Today is the post lots of you have been waiting for, the food, or our feast at River Cottage, and it was pretty special. And true to form I didn't manage to photograph all of the food I tried because I was too busy thinking about eating it - no surprise there. But I did do way better than I normally do, as I knew you'd want to know.
But before the food there was a cookery demonstration from Andy on brining. It's the sort of thing you hear a lot of at this time of year as often recipes say to brine the turkey. Well it's something I've never done, and if I'm honest I probably won't ever do, but it is a way of making meat juicier. And it kind of makes sense. Meat loses liquid during cooking, so if it has more liquid to start with then it's going to be juicier after cooking. The chicken we tried tasted good, but I think any chicken I ate at River Cottage HQ would taste good, or I'd expect it to anyway.
The thing that I am tempted to try at home is making my own bresaola. Yes, I know that's quite a leap isn't it? Not interested in brining turkey, but very interested in soaking a piece of red meat in red wine for a few days. Maybe it's because I can see the point of this and the bresaola is done after the soaking and drying, and maybe it's because I'm a lazy foodie. You know, happy to eat all the fancy food, but less happy to do all the fancy-ness at home and preferring simple, straightforward cookery.
I've yet to hunt down the River Cottage bresaola recipe, but I'm sure it must be in *one* of the HFW cookbooks I have. And I thoroughly enjoyed the brining demonstration, and of course tasting the results. Ahem, sorry for the lack of pictures, but look at how rustically pretty the dining table was set.
So with the dining table set and once the hungry-for-more-good-food bloggers had worked out the table plan, the main event could start. Well when I say the main event, I mean the appetisers, and the one I remembered to photograph, which was crispy rabbit served on a puree of romanesco and utterly gorgeous. It's not the sort of thing I'd usually order, not that I'm squeamish about eating rabbit, but it's more MOH's natural choice and it's an unwritten rule to choose different dishes isn't it?
Then one of the young chefs from the cookery school appeared to introduce us to the menu, seriously that must have been a scary task, but he left us slightly redder faced than he'd arrived and with full knowledge of what the menu was, and where it was sourced from. And an invite into the kitchen, so not backward in coming forward off I went. Well, I mean, how often will I get to look around a kitchen while it's serving fifty covers.
I was amused to see some very well used River Cottage cookbooks on the shelf. I have most of these and had my eye on Gill Meller's gather book, but rather than read it in the kitchen I made a mental note to check it out in the shop before I left. And above the books were a large array of spices, and as you'd imagine in far larger quantities than a domestic kitchen.
It was good to see the team at work - and they were a team - just look at this production line, and as with any good team there was plenty of healthy banter. At this point I decided to let them get on with it and headed back to my seat as I was keen not to miss the starter of celeriac ravioli with wild mushrooms and leaves.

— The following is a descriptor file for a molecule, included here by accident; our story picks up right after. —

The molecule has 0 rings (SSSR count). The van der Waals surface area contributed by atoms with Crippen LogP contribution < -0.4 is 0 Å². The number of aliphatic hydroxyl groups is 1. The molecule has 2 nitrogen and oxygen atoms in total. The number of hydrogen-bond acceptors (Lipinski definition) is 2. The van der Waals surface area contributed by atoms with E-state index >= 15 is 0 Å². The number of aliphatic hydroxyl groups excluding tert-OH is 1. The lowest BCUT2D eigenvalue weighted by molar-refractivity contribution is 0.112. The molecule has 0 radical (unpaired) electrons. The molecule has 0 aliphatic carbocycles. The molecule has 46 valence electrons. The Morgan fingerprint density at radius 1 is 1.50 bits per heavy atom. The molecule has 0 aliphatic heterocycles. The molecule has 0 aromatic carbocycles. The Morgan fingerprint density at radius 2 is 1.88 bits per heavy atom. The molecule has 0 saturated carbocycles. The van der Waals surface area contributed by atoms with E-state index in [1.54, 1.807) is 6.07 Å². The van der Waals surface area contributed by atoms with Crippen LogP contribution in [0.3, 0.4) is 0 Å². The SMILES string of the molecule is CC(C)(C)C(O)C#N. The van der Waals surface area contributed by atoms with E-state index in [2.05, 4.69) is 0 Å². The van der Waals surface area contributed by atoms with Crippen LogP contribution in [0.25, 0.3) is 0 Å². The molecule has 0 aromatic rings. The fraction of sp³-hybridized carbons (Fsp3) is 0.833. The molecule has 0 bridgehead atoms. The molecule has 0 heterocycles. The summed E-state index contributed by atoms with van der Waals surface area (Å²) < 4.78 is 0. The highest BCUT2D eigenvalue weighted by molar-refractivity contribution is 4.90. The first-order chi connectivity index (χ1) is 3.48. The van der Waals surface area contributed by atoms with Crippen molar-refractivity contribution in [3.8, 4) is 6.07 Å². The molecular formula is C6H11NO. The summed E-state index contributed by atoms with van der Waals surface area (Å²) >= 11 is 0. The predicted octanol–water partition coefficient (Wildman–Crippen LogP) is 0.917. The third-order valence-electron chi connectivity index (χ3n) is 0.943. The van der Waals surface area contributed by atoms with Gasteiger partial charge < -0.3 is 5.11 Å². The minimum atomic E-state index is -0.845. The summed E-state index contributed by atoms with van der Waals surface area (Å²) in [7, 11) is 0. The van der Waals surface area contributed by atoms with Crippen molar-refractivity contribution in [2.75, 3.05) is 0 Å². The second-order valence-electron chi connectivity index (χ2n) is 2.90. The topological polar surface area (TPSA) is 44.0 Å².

Again it was delicious, the celeriac in the ravioli was super smooth and the stand out of the dish. But again though it's not the usual starter I'd order, I tend to avoid pasta as a starter, so there's room for the courses to come and as for pasta filled with vegetables, well, that's often the reason I'd give it a wide berth. But no more, this was so delicious I'd be tempted to try more of this kind of food, but a warning to restaurants where I might be eating, you've a lot to live up to!
So onto our main. Cider brined ham, carrot puree and fried savoy cabbage. Sounds simple doesn't it. I didn't expect it to look quite this elegant when it arrived in front of me.
I was all for tucking in, as for me mains are all about the meat. But I quickly spotted the other food bloggers around me snapping away and I remembered you'd want to know, so I joined in, for a couple of photos at least. The meat was good, soft, sweet, sticky, unctuous, delicious and more filling than it looked. There was a side of braised beans, which were tasty but not so photogenic. For me the cabbage looked pretty, but I was less keen on the charred flavour, although I understand it brought texture to the plate.
As ever when I saw the menu my first thoughts were pudding. I spied creme brulee on the menu, approved and then went back to read the menu in the right order - I don't think I'm the only one that does that, am I? The creme brulee was honeycomb and the accompaniments had an apple theme, not surprising really given that this is prime time for our home grown apples. And doesn't it look great?
And take a closer look, can you smell its sweetness yet?
It really was as delicious as it looks. And aren't you proud of me for taking two photos of dessert? I'm proud of myself!
* This is a collaborative post, but all views and opinions are my own.